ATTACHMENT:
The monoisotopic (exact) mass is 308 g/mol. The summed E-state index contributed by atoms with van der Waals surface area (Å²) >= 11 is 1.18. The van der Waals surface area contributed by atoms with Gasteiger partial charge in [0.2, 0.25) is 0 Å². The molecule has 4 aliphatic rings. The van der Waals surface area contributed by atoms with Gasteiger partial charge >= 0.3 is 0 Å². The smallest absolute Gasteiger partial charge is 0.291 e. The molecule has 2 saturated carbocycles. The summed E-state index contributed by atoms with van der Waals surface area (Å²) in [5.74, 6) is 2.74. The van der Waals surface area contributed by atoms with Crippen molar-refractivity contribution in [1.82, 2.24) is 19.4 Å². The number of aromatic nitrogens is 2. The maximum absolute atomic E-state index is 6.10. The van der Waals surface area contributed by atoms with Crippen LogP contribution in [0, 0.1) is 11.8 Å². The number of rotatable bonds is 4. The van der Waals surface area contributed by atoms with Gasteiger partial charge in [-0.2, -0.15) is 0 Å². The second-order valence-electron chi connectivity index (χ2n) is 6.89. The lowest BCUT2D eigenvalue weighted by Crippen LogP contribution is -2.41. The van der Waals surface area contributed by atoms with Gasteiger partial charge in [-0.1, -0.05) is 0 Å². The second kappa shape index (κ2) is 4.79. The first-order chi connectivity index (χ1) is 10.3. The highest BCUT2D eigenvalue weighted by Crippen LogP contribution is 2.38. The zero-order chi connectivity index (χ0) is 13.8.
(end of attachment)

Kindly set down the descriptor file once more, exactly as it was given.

The monoisotopic (exact) mass is 308 g/mol. The summed E-state index contributed by atoms with van der Waals surface area (Å²) >= 11 is 1.18. The van der Waals surface area contributed by atoms with Gasteiger partial charge in [0.2, 0.25) is 0 Å². The molecule has 4 aliphatic rings. The van der Waals surface area contributed by atoms with Gasteiger partial charge >= 0.3 is 0 Å². The smallest absolute Gasteiger partial charge is 0.291 e. The molecule has 2 saturated carbocycles. The summed E-state index contributed by atoms with van der Waals surface area (Å²) in [5.74, 6) is 2.74. The van der Waals surface area contributed by atoms with Crippen molar-refractivity contribution in [1.82, 2.24) is 19.4 Å². The number of aromatic nitrogens is 2. The maximum absolute atomic E-state index is 6.10. The van der Waals surface area contributed by atoms with Crippen LogP contribution in [0, 0.1) is 11.8 Å². The number of rotatable bonds is 4. The van der Waals surface area contributed by atoms with Gasteiger partial charge in [-0.2, -0.15) is 0 Å². The second-order valence-electron chi connectivity index (χ2n) is 6.89. The lowest BCUT2D eigenvalue weighted by Crippen LogP contribution is -2.41. The van der Waals surface area contributed by atoms with Gasteiger partial charge in [-0.1, -0.05) is 0 Å². The second kappa shape index (κ2) is 4.79. The first-order chi connectivity index (χ1) is 10.3. The highest BCUT2D eigenvalue weighted by Crippen LogP contribution is 2.38. The zero-order chi connectivity index (χ0) is 13.8.